For anyone who would like to know how Britain
acquired more territories to colour pink in 19th Century atlases Dr Farah's study of the
Yemen in Ottoman times is worth much more than a cursory look.
Aden was the first Imperial acquisition of Queen Victoria's reign and its seizure in
January 1839 by Captain Haines RN on behalf of the Government of Bombay was little
more than an officially sanctioned act of piracy for the sake of obtaining a strategic
foothold in South West Arabia. The pretext for invasion was to demand compensation
from the local ruler, the Sultan of Lahej, following the plundering by local tribesmen of a
British registered cargo vessel, wrecked on the coast near the then small fishing village of
Aden. Previously the Sultan had been pressurised by the British into leasing Aden, which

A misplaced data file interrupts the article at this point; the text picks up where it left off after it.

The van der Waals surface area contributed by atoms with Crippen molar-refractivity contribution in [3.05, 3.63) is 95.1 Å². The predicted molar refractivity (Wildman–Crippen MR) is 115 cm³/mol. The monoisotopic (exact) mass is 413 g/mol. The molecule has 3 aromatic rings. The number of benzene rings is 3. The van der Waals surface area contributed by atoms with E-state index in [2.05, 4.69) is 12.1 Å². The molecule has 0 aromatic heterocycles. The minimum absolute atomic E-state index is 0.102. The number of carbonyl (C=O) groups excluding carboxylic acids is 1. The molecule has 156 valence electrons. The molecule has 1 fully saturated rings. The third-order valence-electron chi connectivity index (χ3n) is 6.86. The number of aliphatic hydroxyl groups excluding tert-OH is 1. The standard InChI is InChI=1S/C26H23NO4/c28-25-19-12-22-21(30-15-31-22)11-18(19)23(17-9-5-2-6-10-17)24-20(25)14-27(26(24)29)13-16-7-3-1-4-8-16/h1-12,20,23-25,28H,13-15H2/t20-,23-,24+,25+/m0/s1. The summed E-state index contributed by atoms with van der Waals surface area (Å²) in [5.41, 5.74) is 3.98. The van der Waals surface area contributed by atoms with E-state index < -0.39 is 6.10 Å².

once occupied by British troops passed permanently into crown possession despite the
armed opposition of local tribesmen allied to the Lahejis.
Dr Farah describes how the British consolidated their position in their new colony
establishing a cordon sanitaire bolstered by local tribal alliances aimed at protecting their
tiny enclave of eighty square miles. Most of the other tribes, not in British pay, were
equally willing mercenaries recruited in their turn by the authorities in Istanbul and the
Imams (Priest/Kings) of the Yemen to oppose the British presence and to curtail the
spread of European colonial influence. All this in the context of attempts by the
Ottomans' to enforce their largely nominal authority in the Arabian Peninsular in direct
competition with the Imams who were flexing their muscles against their distant overlords
in Istanbul. Dr Farah spins a fascinating (and well-written) tale of intrigue and counter
intrigue with the tribesmen of the Yemen being recruited by the three main parties
involved to further their interests. The Great Game of Arabia was as convoluted as
that of the North-West Frontier if of lesser international significance.